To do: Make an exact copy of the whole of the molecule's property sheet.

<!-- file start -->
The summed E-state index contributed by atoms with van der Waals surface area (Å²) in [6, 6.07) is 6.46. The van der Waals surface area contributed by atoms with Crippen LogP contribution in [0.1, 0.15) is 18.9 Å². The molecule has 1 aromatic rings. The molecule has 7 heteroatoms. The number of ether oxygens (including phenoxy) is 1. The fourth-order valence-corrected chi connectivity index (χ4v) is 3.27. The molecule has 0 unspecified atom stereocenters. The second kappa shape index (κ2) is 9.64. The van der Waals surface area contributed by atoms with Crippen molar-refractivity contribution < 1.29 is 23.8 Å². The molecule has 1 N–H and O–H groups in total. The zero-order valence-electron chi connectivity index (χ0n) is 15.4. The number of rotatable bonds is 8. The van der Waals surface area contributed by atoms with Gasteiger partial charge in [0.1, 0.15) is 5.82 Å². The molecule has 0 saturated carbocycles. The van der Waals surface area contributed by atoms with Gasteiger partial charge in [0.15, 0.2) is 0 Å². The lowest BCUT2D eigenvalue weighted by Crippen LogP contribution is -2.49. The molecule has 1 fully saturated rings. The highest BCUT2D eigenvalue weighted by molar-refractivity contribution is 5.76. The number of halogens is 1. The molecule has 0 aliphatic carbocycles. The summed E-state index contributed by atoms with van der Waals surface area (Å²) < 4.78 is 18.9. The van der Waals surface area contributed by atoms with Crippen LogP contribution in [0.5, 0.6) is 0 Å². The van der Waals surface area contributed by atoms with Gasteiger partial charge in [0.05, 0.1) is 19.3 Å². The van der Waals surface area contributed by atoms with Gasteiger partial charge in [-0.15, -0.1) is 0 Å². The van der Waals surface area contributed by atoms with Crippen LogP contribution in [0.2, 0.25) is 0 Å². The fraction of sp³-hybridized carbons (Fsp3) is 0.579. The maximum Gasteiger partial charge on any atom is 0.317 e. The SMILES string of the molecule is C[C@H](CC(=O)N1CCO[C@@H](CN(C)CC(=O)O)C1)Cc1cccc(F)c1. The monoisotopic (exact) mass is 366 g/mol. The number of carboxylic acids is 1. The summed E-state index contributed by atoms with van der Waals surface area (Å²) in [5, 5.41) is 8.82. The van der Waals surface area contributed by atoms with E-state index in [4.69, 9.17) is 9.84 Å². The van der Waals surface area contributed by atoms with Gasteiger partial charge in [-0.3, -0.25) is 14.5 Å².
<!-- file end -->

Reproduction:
The summed E-state index contributed by atoms with van der Waals surface area (Å²) in [6, 6.07) is 6.46. The van der Waals surface area contributed by atoms with Crippen LogP contribution in [0.1, 0.15) is 18.9 Å². The molecule has 1 aromatic rings. The molecule has 7 heteroatoms. The number of ether oxygens (including phenoxy) is 1. The fourth-order valence-corrected chi connectivity index (χ4v) is 3.27. The molecule has 0 unspecified atom stereocenters. The second kappa shape index (κ2) is 9.64. The van der Waals surface area contributed by atoms with Crippen molar-refractivity contribution < 1.29 is 23.8 Å². The molecule has 1 N–H and O–H groups in total. The zero-order valence-electron chi connectivity index (χ0n) is 15.4. The number of rotatable bonds is 8. The van der Waals surface area contributed by atoms with Gasteiger partial charge in [0.1, 0.15) is 5.82 Å². The molecule has 0 saturated carbocycles. The van der Waals surface area contributed by atoms with Gasteiger partial charge in [0.15, 0.2) is 0 Å². The lowest BCUT2D eigenvalue weighted by Crippen LogP contribution is -2.49. The molecule has 1 fully saturated rings. The highest BCUT2D eigenvalue weighted by molar-refractivity contribution is 5.76. The number of halogens is 1. The molecule has 0 aliphatic carbocycles. The summed E-state index contributed by atoms with van der Waals surface area (Å²) < 4.78 is 18.9. The van der Waals surface area contributed by atoms with Crippen LogP contribution in [0.5, 0.6) is 0 Å². The van der Waals surface area contributed by atoms with Gasteiger partial charge in [0.05, 0.1) is 19.3 Å². The van der Waals surface area contributed by atoms with Gasteiger partial charge in [-0.15, -0.1) is 0 Å². The van der Waals surface area contributed by atoms with Crippen LogP contribution in [0.2, 0.25) is 0 Å². The fraction of sp³-hybridized carbons (Fsp3) is 0.579. The maximum Gasteiger partial charge on any atom is 0.317 e. The SMILES string of the molecule is C[C@H](CC(=O)N1CCO[C@@H](CN(C)CC(=O)O)C1)Cc1cccc(F)c1. The monoisotopic (exact) mass is 366 g/mol. The number of carboxylic acids is 1. The summed E-state index contributed by atoms with van der Waals surface area (Å²) in [5, 5.41) is 8.82. The van der Waals surface area contributed by atoms with E-state index in [4.69, 9.17) is 9.84 Å². The van der Waals surface area contributed by atoms with Gasteiger partial charge in [-0.3, -0.25) is 14.5 Å².